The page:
San Francisco Chronicle
SAN FRANCISCO — Denise Elarms battled fires in San Francisco for 12 years, until she was diagnosed with breast cancer in 2011. Since then, she not only has been fighting for her life – she also has been fighting for a paycheck.
Elarms’ work as a firefighter exposed her to toxic chemicals, carcinogens that she believes — and a mounting body of evidence suggests — caused her stage four breast cancer, leaving her unable to work. But when she applied for workers’ compensation three years ago, then again when she decided to retire earlier this year, Elarms found herself on the defensive, essentially being asked to prove that her illness is job-related.
A law being drafted by Board of Supervisors President David Chiu may change that and put the city in the company of 19 states, including California, that already give firefighters the presumption that disabilities from illnesses such as cancer or heart disease were caused by their work. Such laws allow them to more easily access workers’ compensation and early retirement benefits, as well as death benefits for their families.
Right now, a San Francisco firefighter who retires early because of cancer cannot collect a full paycheck until reaching retirement age, said Tom O’Connor, head of the firefighters union.
Higher cancer rates
And Elarms isn’t alone in her illness: At least 230 San Francisco firefighters have died of cancer over the past decade. O’Connor said breast cancer rates among women in the San Francisco department are six times the national average.
“I cannot do the job anymore, and I really am not capable of doing too much,” said Elarms, a soft-spoken woman who has suffered memory loss and neuropathy from chemotherapy and now walks with a cane.
Elarms said the ongoing fight over her benefits left her severely depressed and struggling to pay her bills.
“I do own a home and have bills, a mortgage – these are things my career had afforded me to have,” she said. “I didn’t want to lose that, but there was a time when I was going through severe chemo every two weeks … and before it was time to go back for another round, they would be sending me these forms, saying, fill this out, fill that out. I couldn’t even think – I was sick, laying in bed.
“Someone asked me, ‘What it’s like?’ It’s like being in hell,” she said. “They asked me, ‘Could I ever go through it again?’ I don’t think I could. I would just rather die.”
The legislation is only one part of an ongoing campaign by firefighters around the nation to let people know about the cancer risks that they face and implement policies that either mitigate those dangers or help out those who are already sick.
Union backs nonprofit
San Francisco’s fire union has played a large role, creating a nonprofit, the San Francisco Firefighters Cancer Prevention Foundation, that assists with early cancer detection, advocates for ill firefighters and works to prevent unnecessary exposure to harmful chemicals, including flame retardants.
The foundation pushed for a 2009 federal study conducted by the National Institute of Occupational Safety and Health that examined the long-term health of 30,000 firefighters in San Francisco, Chicago and Philadelphia. That study found higher incidences of respiratory, digestive and urinary cancers, and twice the general population’s rate of mesothelioma, which is caused by asbestos, among firefighters.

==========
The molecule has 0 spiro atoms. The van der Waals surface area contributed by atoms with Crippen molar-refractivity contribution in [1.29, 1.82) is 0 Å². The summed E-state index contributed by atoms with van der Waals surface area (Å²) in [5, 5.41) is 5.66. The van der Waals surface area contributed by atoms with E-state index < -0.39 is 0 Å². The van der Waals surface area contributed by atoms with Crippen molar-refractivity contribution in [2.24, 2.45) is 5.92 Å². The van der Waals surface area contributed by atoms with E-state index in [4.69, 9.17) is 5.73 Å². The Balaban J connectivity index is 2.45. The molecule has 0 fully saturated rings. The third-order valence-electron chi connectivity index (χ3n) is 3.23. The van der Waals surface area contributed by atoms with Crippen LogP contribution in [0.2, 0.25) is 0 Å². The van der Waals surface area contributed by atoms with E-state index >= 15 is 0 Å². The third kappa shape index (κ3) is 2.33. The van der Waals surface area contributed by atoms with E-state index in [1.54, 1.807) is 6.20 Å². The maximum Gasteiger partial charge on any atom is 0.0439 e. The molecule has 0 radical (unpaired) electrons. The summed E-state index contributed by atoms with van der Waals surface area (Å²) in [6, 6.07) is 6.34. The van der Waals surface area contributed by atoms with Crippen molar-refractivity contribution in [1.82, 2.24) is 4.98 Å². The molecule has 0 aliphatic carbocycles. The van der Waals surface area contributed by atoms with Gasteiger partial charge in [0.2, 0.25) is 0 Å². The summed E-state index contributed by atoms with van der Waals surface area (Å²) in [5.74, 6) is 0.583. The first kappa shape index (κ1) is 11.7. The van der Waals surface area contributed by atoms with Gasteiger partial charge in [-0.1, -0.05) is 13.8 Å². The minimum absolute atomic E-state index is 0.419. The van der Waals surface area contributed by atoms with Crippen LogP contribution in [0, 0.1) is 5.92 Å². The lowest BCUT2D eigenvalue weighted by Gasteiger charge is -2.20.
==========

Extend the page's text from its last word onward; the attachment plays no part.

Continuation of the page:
The sample size for breast cancer wasn’t high enough in the 2009 study to link it definitively to firefighting, but O’Connor said that number has doubled over just the past five years, and the authors are in the process of updating the study to include breast cancer as a risk.
O’Connor said the proposed legislation, which the union brought to Chiu, is an important step to help ailing public servants, in large part because it will allow people such as Elarms to collect their full pension if they have to retire early. But even with that presumption, O’Connor acknowledged, firefighters often still must convince government lawyers that their illness is job-related, as Elarms had to do with her workers’ compensation claim.
Signs of improvement
That process seems to be getting better as awareness of the risks of firefighting increases.
“We know that if you get occupational cancer, and start treatment, you will inevitably get turned down at first,” he said. “Even though there’s a presumption (under state law), you are still guilty until proven innocent.”
O’Connor said the legislation will help make that process even easier.
“No one who gives their health and well-being to San Francisco should have to beg to survive once their health is taken from them,” he said. “This legislation would allow firefighters who are disabled to such an extent that they can no longer work to retire with dignity and be able to support themselves.”
Chiu, who is still working with city attorneys to draft the legislation, said he was surprised city law doesn’t already include this presumption.
“I think its pretty simple: We need to assure our firefighters that if they get cancer due to their work, they will be taken care of,” he said. “The evidence of the link between cancer and firefighters is sobering, and I am hopeful everyone will understand how important this is.”
Copyright 2014 San Francisco Chronicle
McClatchy-Tribune News Service
All Rights Reserved